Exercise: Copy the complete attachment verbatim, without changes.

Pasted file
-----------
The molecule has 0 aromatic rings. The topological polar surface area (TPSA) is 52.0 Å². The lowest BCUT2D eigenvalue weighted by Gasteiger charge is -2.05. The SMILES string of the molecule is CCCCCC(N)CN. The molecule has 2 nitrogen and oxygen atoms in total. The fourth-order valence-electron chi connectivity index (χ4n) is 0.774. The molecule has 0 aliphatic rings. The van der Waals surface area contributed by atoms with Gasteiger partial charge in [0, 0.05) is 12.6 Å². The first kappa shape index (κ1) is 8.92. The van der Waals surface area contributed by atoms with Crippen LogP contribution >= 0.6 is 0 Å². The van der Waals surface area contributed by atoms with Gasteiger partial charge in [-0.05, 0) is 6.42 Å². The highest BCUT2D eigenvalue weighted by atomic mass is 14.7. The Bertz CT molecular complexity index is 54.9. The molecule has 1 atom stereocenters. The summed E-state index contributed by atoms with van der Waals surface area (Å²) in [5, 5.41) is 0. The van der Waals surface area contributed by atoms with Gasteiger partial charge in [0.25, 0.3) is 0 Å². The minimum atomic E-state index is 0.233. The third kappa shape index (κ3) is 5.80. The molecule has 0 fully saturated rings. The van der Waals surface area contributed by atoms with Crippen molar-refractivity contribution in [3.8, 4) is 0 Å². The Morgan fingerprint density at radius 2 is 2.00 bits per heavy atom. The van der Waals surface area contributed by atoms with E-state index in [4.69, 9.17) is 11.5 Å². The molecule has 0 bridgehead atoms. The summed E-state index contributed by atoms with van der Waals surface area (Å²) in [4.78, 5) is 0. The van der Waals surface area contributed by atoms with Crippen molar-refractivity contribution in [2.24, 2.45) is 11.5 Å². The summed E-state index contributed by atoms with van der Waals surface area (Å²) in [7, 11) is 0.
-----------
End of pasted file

The molecule has 0 aromatic rings. The topological polar surface area (TPSA) is 52.0 Å². The lowest BCUT2D eigenvalue weighted by Gasteiger charge is -2.05. The SMILES string of the molecule is CCCCCC(N)CN. The molecule has 2 nitrogen and oxygen atoms in total. The fourth-order valence-electron chi connectivity index (χ4n) is 0.774. The molecule has 0 aliphatic rings. The van der Waals surface area contributed by atoms with Gasteiger partial charge in [0, 0.05) is 12.6 Å². The first kappa shape index (κ1) is 8.92. The van der Waals surface area contributed by atoms with Crippen LogP contribution >= 0.6 is 0 Å². The van der Waals surface area contributed by atoms with Gasteiger partial charge in [-0.05, 0) is 6.42 Å². The highest BCUT2D eigenvalue weighted by atomic mass is 14.7. The Bertz CT molecular complexity index is 54.9. The molecule has 1 atom stereocenters. The summed E-state index contributed by atoms with van der Waals surface area (Å²) in [5, 5.41) is 0. The van der Waals surface area contributed by atoms with Gasteiger partial charge in [0.25, 0.3) is 0 Å². The minimum atomic E-state index is 0.233. The third kappa shape index (κ3) is 5.80. The molecule has 0 fully saturated rings. The van der Waals surface area contributed by atoms with Crippen molar-refractivity contribution in [3.8, 4) is 0 Å². The Morgan fingerprint density at radius 2 is 2.00 bits per heavy atom. The van der Waals surface area contributed by atoms with E-state index in [4.69, 9.17) is 11.5 Å². The molecule has 0 bridgehead atoms. The summed E-state index contributed by atoms with van der Waals surface area (Å²) in [4.78, 5) is 0. The van der Waals surface area contributed by atoms with Crippen molar-refractivity contribution in [2.24, 2.45) is 11.5 Å². The summed E-state index contributed by atoms with van der Waals surface area (Å²) in [7, 11) is 0.